What Should Executors Disclose to Beneficiaries?
Executors undertake many duties while assuring the proper division of assets according to the wishes of the deceased. The responsibilities must be performed in accordance with the laws of the state in which the testator resided.
If the person had died without a will, the court would identify an administrator to manage the estate with the same responsibilities as a named executor.
The executor or administrator of an estate becomes a fiduciary bestowed with authority to make essential decisions that conform to the high standards of execution required by law.
In general terms, the executor’s duties include:
- Locating heirs and beneficiaries
- Identifying, gathering, and safeguarding all the deceased’s assets
- Appraising property to determine the value
- Paying all debts and taxes owed by the estate
- Selling or transferring title to properties like real estate, vehicles, and other assets.
- Providing an accounting of the net assets to the beneficiaries.
Estates can be complicated, and the executor should consider hiring an experienced estate lawyer to help manage the distribution of the assets. Payment for this assistance is paid from the assets in the estate before any distribution to the beneficiaries.
Disclosing Accounting Information to the Beneficiaries
In New Jersey, the executor is required to disclose to the beneficiaries all actions undertaken to liquidate the estate. The individual must be able to supply support documentation regarding the distribution of any assets and specify the recipients.
In instances where family members are reasonably close, and each beneficiary is aware of the assets and liabilities in the estate, challenges to the executor and their accounting for assets do not usually occur.
However, not all family relationships are good. Beneficiaries who do not trust the appointed executor, or feel that actions taken have unfairly enriched others, have the legal right to view a detailed accounting of the estate’s assets.
The accounting should list:
- All assets at the time of the decedent’s passing.
- Changes in the value of the assets since the decedent’s death
- All taxes and liabilities paid from the estate, including medical expenses, attorney fees, burial or cremation expenses, estate sale costs, appraisal expenses, and more. The executor should keep all receipts for any services or transactions needed to liquidate the assets of the deceased.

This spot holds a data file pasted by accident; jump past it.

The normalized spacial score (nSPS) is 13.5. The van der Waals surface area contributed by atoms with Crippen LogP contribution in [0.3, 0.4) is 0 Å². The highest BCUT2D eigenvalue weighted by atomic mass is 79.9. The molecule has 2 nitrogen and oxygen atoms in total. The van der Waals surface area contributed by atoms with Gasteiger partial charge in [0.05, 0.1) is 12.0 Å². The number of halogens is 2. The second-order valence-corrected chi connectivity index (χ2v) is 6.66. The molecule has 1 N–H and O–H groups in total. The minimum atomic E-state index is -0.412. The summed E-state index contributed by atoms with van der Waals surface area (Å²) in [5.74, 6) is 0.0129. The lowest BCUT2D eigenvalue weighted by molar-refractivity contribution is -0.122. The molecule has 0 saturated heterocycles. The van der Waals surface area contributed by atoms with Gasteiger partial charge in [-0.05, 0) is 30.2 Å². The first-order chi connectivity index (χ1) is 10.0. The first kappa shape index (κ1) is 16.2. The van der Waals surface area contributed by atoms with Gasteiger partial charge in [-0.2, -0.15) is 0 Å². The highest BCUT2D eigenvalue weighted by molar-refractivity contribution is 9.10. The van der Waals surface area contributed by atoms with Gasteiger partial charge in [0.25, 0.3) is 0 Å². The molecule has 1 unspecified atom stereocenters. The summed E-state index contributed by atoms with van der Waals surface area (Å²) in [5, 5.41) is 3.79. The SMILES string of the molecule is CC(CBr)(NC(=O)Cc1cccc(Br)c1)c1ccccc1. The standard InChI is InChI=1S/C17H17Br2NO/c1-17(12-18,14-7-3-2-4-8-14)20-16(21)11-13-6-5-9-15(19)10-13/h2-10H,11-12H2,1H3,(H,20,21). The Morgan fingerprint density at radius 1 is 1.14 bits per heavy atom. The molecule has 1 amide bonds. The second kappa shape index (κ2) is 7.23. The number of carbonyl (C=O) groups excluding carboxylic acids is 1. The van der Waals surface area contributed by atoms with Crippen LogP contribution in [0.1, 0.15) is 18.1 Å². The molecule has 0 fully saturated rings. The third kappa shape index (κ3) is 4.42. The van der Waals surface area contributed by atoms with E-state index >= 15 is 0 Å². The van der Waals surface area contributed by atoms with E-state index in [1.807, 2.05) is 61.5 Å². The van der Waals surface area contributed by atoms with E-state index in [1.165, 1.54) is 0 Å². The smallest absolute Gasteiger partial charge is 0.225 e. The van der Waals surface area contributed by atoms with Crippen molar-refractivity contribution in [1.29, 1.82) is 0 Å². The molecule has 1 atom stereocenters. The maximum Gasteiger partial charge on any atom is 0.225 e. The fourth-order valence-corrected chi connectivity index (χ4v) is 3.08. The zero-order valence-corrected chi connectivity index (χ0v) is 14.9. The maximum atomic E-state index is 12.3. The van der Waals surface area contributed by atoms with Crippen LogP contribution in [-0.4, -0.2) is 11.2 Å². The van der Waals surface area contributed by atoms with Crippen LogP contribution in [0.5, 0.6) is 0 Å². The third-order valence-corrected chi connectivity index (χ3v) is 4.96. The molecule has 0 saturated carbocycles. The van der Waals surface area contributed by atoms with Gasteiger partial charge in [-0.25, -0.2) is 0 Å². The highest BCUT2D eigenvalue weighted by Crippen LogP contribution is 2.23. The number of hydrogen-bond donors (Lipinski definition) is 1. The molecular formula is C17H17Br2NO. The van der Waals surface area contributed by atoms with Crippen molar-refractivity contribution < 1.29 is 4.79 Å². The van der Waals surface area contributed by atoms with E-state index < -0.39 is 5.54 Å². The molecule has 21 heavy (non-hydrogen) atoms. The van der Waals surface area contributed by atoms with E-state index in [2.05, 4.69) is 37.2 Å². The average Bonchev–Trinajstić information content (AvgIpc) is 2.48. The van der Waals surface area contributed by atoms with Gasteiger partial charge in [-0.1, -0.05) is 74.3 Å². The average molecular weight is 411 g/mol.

Accuracy is critical in these situations. Inadvertent mistakes or oversights can raise questions of integrity and justify a challenge to the distribution of the assets. These circumstances always result in delays and additional legal costs.
Consult a Reputable New Jersey Estate Attorney
Beneficiaries have the right to an accurate accounting of all activities and transactions involving the management of the estate. To ensure a smooth transition, particularly when the affairs of the estate are complex, consulting an experienced and proven estate lawyer in New Jersey is essential.
A proven estate lawyer like Nicholas A. Giuditta III in Westfield NJ can help executors follow the guidelines established by New Jersey law and ensure the error-free management of the estate.
With over three decades of experience in Elder and Estate Law, Mr. Giuditta understands all the challenges and protocols that executors must face.
Making sure that each asset and liability of the estate is handled appropriately, the accounting has been properly administered, and all documentation is well-presented are essential elements of a smooth, unchallenged estate administration. An experienced estate lawyer can eliminate doubt and distrust.
Contact the Office of Nicholas A. Giuditta III for a friendly and straight-forward discussion of any aspects of New Jersey estate planning, execution, or administration.
To schedule your initial consultation, phone (908)-232-0099.
Or you may visit the Giuditta Law Firm website Contact Page and enter your information and phone number, and one of the professionals will contact you to set up an appointment.